My Italian Bulldozer

Bulldozer pexels-photo-416988

Sometimes help comes from the least expected place.

Sometimes help comes when we don’t know we need it.

Sometimes it comes in a few sentences rolled into a few paragraphs.

A passage from My Italian Bulldozer. *

He stood up.  “Well, I must continue with my journey,” he said.

“One never gets anywhere unless one leaves,” said the alimentari woman.

This was the signal for all four of his companions to get up to their feet.  As Paul made his way across the piazza, they walked beside him, as if they were a group of friends seeing off one of their number.  When they reached the bulldozer, the  alimentari woman reached into a bag she was carrying and took out a small cake, wrapped in muslin cloth.

“This is for you, signore,” she said, pressing the gift into his hands.  “For your journey, in case you should feel hungry.”

Paul put the cake in his pocket.  “You’ve been so kind to me,” he said.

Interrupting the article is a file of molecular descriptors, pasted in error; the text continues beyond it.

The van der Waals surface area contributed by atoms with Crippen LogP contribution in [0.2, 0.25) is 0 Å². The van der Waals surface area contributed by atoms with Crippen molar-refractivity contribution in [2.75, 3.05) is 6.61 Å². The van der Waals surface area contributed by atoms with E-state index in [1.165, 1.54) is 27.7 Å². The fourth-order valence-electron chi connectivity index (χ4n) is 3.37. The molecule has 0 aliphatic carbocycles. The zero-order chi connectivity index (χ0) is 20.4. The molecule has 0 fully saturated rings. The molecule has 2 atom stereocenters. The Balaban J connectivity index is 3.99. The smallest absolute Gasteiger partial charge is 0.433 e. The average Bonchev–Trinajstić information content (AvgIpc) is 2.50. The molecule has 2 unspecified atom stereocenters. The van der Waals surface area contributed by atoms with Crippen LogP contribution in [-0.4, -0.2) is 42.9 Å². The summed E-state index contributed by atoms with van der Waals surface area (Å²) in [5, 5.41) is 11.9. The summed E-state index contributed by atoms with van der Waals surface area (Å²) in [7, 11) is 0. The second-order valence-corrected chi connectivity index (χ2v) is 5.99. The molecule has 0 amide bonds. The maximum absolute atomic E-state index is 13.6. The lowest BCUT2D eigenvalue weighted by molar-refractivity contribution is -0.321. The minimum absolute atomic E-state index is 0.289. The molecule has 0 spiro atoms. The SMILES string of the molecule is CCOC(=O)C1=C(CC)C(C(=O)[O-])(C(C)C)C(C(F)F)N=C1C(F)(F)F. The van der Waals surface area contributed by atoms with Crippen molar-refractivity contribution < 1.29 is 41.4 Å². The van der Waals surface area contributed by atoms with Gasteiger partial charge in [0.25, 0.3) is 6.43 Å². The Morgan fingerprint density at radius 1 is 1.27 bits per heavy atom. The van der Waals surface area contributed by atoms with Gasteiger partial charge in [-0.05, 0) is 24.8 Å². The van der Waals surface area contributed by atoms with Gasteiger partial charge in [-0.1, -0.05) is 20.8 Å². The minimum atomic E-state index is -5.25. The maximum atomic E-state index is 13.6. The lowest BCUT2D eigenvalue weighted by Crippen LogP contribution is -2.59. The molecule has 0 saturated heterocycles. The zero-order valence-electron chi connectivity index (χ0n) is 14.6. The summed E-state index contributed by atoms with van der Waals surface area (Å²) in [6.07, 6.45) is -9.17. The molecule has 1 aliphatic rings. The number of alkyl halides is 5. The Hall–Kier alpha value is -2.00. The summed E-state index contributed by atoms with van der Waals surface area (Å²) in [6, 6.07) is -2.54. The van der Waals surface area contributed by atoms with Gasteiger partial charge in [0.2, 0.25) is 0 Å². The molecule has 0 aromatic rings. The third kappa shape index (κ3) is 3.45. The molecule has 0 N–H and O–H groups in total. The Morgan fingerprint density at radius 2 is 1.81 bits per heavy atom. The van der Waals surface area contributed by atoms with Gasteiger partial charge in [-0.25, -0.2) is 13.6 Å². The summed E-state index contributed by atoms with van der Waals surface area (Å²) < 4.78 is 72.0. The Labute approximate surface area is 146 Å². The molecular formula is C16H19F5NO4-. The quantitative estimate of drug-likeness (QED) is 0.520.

And suddenly, and quite unexpectedly, he began to weep.  He felt the tears welling up and knew that he could not stop them.  There was no reason for him to cry—but often our tears have no particular justification; they are tears for something larger about the world than any private sorrow.  So now he wept for the whole notion that there should be a tiny village that nobody visited, and that there would be people there who would be kind to a stranger.  He wept for the bigger, louder world that shouted such places down; for the loss of the particular, the local and the familiar. He wept for people who had restaurants in which people ate their lunch, for people who sold cheap toys and newspapers and combs, for people who grew olive trees that failed to give a crop, for people who thought that Rome did not really care about them.  He wept too because he had not really wept over the loss of Becky to the personal trainer, and now at last he could do that too.